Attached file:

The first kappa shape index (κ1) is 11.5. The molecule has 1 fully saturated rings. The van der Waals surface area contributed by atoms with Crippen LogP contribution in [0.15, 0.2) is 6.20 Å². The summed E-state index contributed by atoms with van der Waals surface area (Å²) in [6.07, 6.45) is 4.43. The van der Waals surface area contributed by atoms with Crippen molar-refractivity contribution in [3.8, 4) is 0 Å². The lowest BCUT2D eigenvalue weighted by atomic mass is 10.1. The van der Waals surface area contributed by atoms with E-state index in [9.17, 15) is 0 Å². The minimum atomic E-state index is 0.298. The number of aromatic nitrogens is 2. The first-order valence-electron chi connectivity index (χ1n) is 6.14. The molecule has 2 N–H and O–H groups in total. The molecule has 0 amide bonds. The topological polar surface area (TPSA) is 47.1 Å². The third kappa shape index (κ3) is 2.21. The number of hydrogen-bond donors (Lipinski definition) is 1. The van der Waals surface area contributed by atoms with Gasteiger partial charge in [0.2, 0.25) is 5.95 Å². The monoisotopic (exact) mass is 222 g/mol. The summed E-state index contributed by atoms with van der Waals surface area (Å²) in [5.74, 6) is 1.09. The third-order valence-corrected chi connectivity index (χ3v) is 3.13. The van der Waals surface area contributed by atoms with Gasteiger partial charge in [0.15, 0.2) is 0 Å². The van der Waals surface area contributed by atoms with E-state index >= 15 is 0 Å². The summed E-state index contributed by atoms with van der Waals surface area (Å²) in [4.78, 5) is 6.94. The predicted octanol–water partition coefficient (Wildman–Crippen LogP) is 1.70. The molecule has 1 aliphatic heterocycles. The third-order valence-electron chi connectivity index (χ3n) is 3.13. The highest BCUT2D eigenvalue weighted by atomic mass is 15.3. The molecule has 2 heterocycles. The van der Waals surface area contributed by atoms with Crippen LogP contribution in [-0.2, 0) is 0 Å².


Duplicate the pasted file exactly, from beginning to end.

The first kappa shape index (κ1) is 11.5. The molecule has 1 fully saturated rings. The van der Waals surface area contributed by atoms with Crippen LogP contribution in [0.15, 0.2) is 6.20 Å². The summed E-state index contributed by atoms with van der Waals surface area (Å²) in [6.07, 6.45) is 4.43. The van der Waals surface area contributed by atoms with Crippen molar-refractivity contribution in [3.8, 4) is 0 Å². The lowest BCUT2D eigenvalue weighted by atomic mass is 10.1. The van der Waals surface area contributed by atoms with E-state index in [9.17, 15) is 0 Å². The minimum atomic E-state index is 0.298. The number of aromatic nitrogens is 2. The first-order valence-electron chi connectivity index (χ1n) is 6.14. The molecule has 2 N–H and O–H groups in total. The molecule has 0 amide bonds. The topological polar surface area (TPSA) is 47.1 Å². The third kappa shape index (κ3) is 2.21. The number of hydrogen-bond donors (Lipinski definition) is 1. The van der Waals surface area contributed by atoms with Gasteiger partial charge in [0.2, 0.25) is 5.95 Å². The monoisotopic (exact) mass is 222 g/mol. The summed E-state index contributed by atoms with van der Waals surface area (Å²) in [5.74, 6) is 1.09. The third-order valence-corrected chi connectivity index (χ3v) is 3.13. The van der Waals surface area contributed by atoms with Gasteiger partial charge in [0.15, 0.2) is 0 Å². The van der Waals surface area contributed by atoms with E-state index >= 15 is 0 Å². The summed E-state index contributed by atoms with van der Waals surface area (Å²) in [4.78, 5) is 6.94. The predicted octanol–water partition coefficient (Wildman–Crippen LogP) is 1.70. The molecule has 1 aliphatic heterocycles. The third-order valence-electron chi connectivity index (χ3n) is 3.13. The highest BCUT2D eigenvalue weighted by atomic mass is 15.3. The molecule has 2 heterocycles. The van der Waals surface area contributed by atoms with Crippen LogP contribution in [-0.2, 0) is 0 Å².